In the Israeli minefield

It’s like entering a minefield to seriously discuss Israel and Palestine, a tale of two peoples who claim the same land.

I’ve entered this minefield before and have been called an ”anti-semite” and an “Israel hater” for saying pretty much what the sentence above suggests, that Palestinians feel a legitimate bond with the land Israel claims and holds with its military prowess. The individual who called me those names is an antiwar liberal on everything but Israel, at which point he becomes a jackboot militarist without a shred of mercy.

I’ve also been critical of governments like El Salvador’s, but I’ve never been called anti-Hispanic or an El Salvador hater. My concern was for the Salvadoran government and its US patron to stop the repression of the poor. I’m also opposed to the repression of democracy in places like Iran.

Israel trips on its own hard line

The killing by Israeli commandos of nine Turkish passengers or crew members on the Turkish ship Mavi Marmara has, on one hand, raised the bar on public discussion of Israel and Palestine, while on the other, it has thrown a monkey wrench into talks among the US, Israel and the Palestinian Authority as it has moved Turkey from a tentative friend of Israel to a bitter enemy.

Prime Minister Benjamin Netanyahu was to meet Tuesday with Barack Obama to patch up the embarrassment over Jerusalem settlements during Vice President Joe Biden’s visit. Netanyahu canceled and returned to Israel.

Demonstrators outside the Israeli consulate Tuesday in PhiladelphiaDemonstrators outside the Israeli consulate Tuesday in Philadelphia

The Hamas government in Gaza is noticeably absent from the shambles known as The Proximity Talks. It has been branded a “terrorist” organization and it has to cope with an Israeli, Egyptian and US supported blockade of supplies into the sliver of land on the Mediterranean. (Following the ship incident, Egypt opened its border with Gaza.)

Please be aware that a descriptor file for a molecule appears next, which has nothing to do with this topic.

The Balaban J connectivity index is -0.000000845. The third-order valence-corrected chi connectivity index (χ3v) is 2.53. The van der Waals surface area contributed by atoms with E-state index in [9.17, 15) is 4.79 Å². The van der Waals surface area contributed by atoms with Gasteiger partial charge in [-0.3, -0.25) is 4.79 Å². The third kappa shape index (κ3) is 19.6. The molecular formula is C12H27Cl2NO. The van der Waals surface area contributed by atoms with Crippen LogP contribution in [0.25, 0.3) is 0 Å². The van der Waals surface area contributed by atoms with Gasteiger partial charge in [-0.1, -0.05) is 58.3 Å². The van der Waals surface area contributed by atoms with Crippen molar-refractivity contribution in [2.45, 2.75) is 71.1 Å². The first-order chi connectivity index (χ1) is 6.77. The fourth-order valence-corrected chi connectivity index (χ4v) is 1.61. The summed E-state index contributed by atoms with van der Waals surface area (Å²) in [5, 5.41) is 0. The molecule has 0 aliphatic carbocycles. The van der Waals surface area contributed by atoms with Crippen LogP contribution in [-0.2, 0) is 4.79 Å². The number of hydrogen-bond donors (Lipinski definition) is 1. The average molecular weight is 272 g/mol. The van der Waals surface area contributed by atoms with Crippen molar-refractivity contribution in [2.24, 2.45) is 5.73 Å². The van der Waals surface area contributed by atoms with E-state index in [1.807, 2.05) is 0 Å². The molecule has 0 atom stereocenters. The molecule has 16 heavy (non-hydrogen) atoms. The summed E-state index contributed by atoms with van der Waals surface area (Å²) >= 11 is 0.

It all might have been different.

In January 2006, Hamas won a parliamentary election, which included Palestinian voters from the West Bank, Gaza and East Jerusalem. Hamas received 44.5 percent of the vote to Fatah’s 41.4 percent, giving Hamas the right to form a government.

The US and Israel then connived with the losing Fatah element in the Palestinian Authority to mount military attacks on Hamas, as they worked to financially starve Hamas so it could not run the government it had been elected to run. When the dust settled, Hamas governed only Gaza. Then, Israel began the blockade and in December 2008 launched a punitive military attack into Gaza to wreck the place.

While Hamas is certainly not without sin, a UN report makes it clear the vast amount of violence and destruction was on the part of Israel.

As a shameful example how Americans are kept ignorant in this journalistic minefield, on Tuesday, in a New York Times story by Isabel Kershner, absolutely no mention of the 2006 election is made and instead she writes Hamas “took over [Gaza] by force in 2007.” Considering its famous motto — “All the news that’s fit to print” – I guess the full truth just didn’t fit.